Oh, yes!! This always rings a bell. You have heard it since your childhood that SUNSCREEN is the most important step to your routine of skin care. Truly it is! So, if you are not applying your sunscreen daily then, this is the Blog where you can read and learn for starters. And if you are religious about it then here you can know the right sunscreen for you.
It is very important to know the right kind of sunscreen for you as it can lead to lots of skin concerns which gets difficult to treat. So, let’s make sure all your bases are clear.
Sunscreen is a PHOTOPROTECTIVE external product for skin that reflects some amount of sun’s ultraviolet (UV) radiation. This helps us from getting tan, hyperpigmentation, skin cancer, sunspots and sun burns. It is available in the form of gel, lotion, cream, spray, foam, sticks, powders and other products.
LOOK FOR THESE IN YOUR SUNSCREEN
1) SPF (SUN PROTECTION FACTOR)
SPF stands for Sun Protection Factor and is how we measure the protection from the sun’s UVB rays. SPF 15 blocks 93% of UVB rays, SPF 30 blocks 97%, and SPF 50 blocks 98%. Dr. Antriksha recommends staying between 30 and 50 SPF — sufficient protection without feeling a false sense of complete sun protection that you might feel going above 50+.
2) BROAD SPECTRUM
You’ll also want to make sure your sunscreen is “broad spectrum” — meaning it protects from both UVA and UVB rays. An easy way to distinguish the two is UVA(ging) and UVB(urning). Both rays have overlapping effects (i.e., both can cause burns and premature aging), but UVA rays are mostly responsible for fine lines and dark spots, while UVB rays play the most significant role producing skin cancers and sunburns.
3) TYPES OF SUNSCREENS
Often, sunscreens are classified into inorganic (mistakenly called ‘physical’) sunscreens (i.e., zinc oxide and titanium dioxide) and organic (also, mistakenly referred to as ‘chemical’) sunscreens. Both absorb the sun’s UV rays to help prevent skin damage, but physical also reflects some UV rays. Neither is “better” than the other, they simply use different active ingredients. Chemical SPF typically uses actives like avobenzone and homosalate, whereas physical SPF will contain zinc oxide and/or titanium dioxide.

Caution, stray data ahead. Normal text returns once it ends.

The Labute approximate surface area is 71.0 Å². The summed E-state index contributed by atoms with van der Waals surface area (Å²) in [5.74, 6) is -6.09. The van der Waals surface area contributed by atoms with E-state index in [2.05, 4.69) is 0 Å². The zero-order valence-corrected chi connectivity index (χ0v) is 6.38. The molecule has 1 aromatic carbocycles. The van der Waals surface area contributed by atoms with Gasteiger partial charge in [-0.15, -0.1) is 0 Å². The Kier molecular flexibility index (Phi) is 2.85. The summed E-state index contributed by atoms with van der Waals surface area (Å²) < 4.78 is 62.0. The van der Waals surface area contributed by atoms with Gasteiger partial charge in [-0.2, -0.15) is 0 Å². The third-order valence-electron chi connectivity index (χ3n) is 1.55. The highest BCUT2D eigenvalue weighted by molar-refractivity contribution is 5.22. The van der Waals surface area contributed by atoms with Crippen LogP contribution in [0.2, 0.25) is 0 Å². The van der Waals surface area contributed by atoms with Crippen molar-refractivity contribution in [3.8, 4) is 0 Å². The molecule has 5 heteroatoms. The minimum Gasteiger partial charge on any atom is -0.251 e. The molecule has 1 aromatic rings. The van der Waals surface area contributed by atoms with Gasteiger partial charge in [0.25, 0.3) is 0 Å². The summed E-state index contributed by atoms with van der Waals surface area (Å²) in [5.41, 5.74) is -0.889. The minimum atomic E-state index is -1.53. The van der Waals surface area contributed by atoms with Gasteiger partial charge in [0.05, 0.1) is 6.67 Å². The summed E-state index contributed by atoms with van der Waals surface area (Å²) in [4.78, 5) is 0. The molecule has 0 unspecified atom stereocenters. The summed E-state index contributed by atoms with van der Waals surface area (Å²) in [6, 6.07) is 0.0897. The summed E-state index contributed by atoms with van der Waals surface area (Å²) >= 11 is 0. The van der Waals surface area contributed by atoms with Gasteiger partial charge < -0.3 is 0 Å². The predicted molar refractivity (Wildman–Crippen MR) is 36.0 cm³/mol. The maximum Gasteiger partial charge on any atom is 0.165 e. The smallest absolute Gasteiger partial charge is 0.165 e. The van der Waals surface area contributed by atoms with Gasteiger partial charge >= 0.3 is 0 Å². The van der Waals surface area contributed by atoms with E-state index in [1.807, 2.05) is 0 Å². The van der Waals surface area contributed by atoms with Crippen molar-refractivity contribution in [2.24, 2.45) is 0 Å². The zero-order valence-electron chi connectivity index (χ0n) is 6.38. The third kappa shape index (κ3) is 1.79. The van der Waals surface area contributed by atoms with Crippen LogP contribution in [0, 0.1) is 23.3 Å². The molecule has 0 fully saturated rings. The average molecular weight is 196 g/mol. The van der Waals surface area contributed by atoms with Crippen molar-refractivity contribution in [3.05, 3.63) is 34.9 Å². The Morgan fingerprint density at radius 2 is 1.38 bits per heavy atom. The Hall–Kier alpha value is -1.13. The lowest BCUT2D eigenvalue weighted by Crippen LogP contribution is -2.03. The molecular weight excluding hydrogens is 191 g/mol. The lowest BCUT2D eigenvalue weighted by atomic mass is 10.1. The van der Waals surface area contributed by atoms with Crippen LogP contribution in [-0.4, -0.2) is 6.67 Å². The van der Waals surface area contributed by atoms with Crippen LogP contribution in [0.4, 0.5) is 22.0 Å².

WHO SHOULD APPLY SUNSCREEN?
Everyone should apply sunscreen irrespective of age, skin tone or gender. If you are darker tone, then long term sunscreen can lead to sun burns. If your skin type in between 3-4 then you can easily get tanned in sun. If you are fair, then you are more susceptible to skin cancer. But this doesn’t rule out the possibility of skin cancers to dark complexion individual.
Generally speaking, you’ll need one-half a teaspoon of sunscreen, or two finger lengths long, for your face and neck, and one ounce (a shot-glass-full) for your entire body. Because sunscreens naturally break down over time, Dr. Antriksha recommends reapplying every two hours, and even more frequently if you’re doing something that will make sunscreen break down even faster like swimming or sweating. Plus, best practice is to apply SPF 30 minutes prior to sun exposure.
DID YOU KNOW ALL SUNSCREENS ARE NOT SAFE FOR YOU?
Wearing sunscreen is a crucial step in the skin care routine. But are all sunscreens safe? Sunscreen side effects have been a cause for concern for a while now. Chemical sunscreens with tetracyclines, phenothiazines, and sulfa drugs may do more harm than good. Therefore, it is important to know what goes into your sunscreen and how it affects you. Few side effects include worsening your acne, allergic reaction, eye irritability, folliculitis etc. so be very specific in choosing your sunscreen.
To conclude, there is no doubt that sunscreen is your best friend. Dr. Antriksha says ‘you can skip everything in your skincare routine except Sunscreen’. But choosing the correct sunscreen for you is the most important step. So be very cautious when you select your sunscreen for specific body area.
Voila! You are protected.